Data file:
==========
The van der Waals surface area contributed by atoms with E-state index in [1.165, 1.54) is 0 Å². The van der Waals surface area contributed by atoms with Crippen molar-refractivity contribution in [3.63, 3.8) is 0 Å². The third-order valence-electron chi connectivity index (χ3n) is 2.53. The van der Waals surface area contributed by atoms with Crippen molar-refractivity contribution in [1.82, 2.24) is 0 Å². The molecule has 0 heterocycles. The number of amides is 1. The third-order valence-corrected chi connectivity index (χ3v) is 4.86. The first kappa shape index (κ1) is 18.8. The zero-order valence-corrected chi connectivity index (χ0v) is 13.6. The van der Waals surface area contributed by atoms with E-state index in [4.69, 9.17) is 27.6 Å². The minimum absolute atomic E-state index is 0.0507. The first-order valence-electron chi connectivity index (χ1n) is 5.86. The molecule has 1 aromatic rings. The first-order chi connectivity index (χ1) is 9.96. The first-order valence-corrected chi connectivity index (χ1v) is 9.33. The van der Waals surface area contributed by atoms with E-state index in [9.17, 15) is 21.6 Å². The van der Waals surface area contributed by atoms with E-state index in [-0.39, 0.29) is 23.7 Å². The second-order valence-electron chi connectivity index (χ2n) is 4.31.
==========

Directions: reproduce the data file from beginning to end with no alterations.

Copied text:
The van der Waals surface area contributed by atoms with E-state index in [1.165, 1.54) is 0 Å². The van der Waals surface area contributed by atoms with Crippen molar-refractivity contribution in [3.63, 3.8) is 0 Å². The third-order valence-electron chi connectivity index (χ3n) is 2.53. The van der Waals surface area contributed by atoms with Crippen molar-refractivity contribution in [1.82, 2.24) is 0 Å². The molecule has 0 heterocycles. The number of amides is 1. The third-order valence-corrected chi connectivity index (χ3v) is 4.86. The first kappa shape index (κ1) is 18.8. The zero-order valence-corrected chi connectivity index (χ0v) is 13.6. The van der Waals surface area contributed by atoms with E-state index in [4.69, 9.17) is 27.6 Å². The minimum absolute atomic E-state index is 0.0507. The first-order valence-electron chi connectivity index (χ1n) is 5.86. The molecule has 1 aromatic rings. The first-order chi connectivity index (χ1) is 9.96. The first-order valence-corrected chi connectivity index (χ1v) is 9.33. The van der Waals surface area contributed by atoms with E-state index in [9.17, 15) is 21.6 Å². The van der Waals surface area contributed by atoms with E-state index in [-0.39, 0.29) is 23.7 Å². The second-order valence-electron chi connectivity index (χ2n) is 4.31.